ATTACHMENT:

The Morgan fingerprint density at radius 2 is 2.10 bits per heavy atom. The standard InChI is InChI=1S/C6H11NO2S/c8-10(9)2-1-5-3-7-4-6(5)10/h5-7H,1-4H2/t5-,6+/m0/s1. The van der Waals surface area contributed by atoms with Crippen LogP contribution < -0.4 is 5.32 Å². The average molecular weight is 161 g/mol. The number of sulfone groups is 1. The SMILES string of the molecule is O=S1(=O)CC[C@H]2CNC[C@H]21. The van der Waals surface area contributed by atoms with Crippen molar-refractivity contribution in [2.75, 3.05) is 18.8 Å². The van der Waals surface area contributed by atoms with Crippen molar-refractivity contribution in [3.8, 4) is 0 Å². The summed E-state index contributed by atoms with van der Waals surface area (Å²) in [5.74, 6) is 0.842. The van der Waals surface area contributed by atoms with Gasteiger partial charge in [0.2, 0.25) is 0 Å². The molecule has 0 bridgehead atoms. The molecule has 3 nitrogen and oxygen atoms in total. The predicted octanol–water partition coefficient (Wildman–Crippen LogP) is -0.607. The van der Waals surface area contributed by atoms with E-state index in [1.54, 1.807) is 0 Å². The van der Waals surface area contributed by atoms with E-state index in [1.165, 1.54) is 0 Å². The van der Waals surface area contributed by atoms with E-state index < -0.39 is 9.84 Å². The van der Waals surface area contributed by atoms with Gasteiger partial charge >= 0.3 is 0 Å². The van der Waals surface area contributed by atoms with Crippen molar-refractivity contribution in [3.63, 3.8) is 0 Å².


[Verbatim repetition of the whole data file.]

The Morgan fingerprint density at radius 2 is 2.10 bits per heavy atom. The standard InChI is InChI=1S/C6H11NO2S/c8-10(9)2-1-5-3-7-4-6(5)10/h5-7H,1-4H2/t5-,6+/m0/s1. The van der Waals surface area contributed by atoms with Crippen LogP contribution < -0.4 is 5.32 Å². The average molecular weight is 161 g/mol. The number of sulfone groups is 1. The SMILES string of the molecule is O=S1(=O)CC[C@H]2CNC[C@H]21. The van der Waals surface area contributed by atoms with Crippen molar-refractivity contribution in [2.75, 3.05) is 18.8 Å². The van der Waals surface area contributed by atoms with Crippen molar-refractivity contribution in [3.8, 4) is 0 Å². The summed E-state index contributed by atoms with van der Waals surface area (Å²) in [5.74, 6) is 0.842. The van der Waals surface area contributed by atoms with Gasteiger partial charge in [0.2, 0.25) is 0 Å². The molecule has 0 bridgehead atoms. The molecule has 3 nitrogen and oxygen atoms in total. The predicted octanol–water partition coefficient (Wildman–Crippen LogP) is -0.607. The van der Waals surface area contributed by atoms with E-state index in [1.54, 1.807) is 0 Å². The van der Waals surface area contributed by atoms with E-state index in [1.165, 1.54) is 0 Å². The van der Waals surface area contributed by atoms with E-state index < -0.39 is 9.84 Å². The van der Waals surface area contributed by atoms with Gasteiger partial charge >= 0.3 is 0 Å². The van der Waals surface area contributed by atoms with Crippen molar-refractivity contribution in [3.63, 3.8) is 0 Å².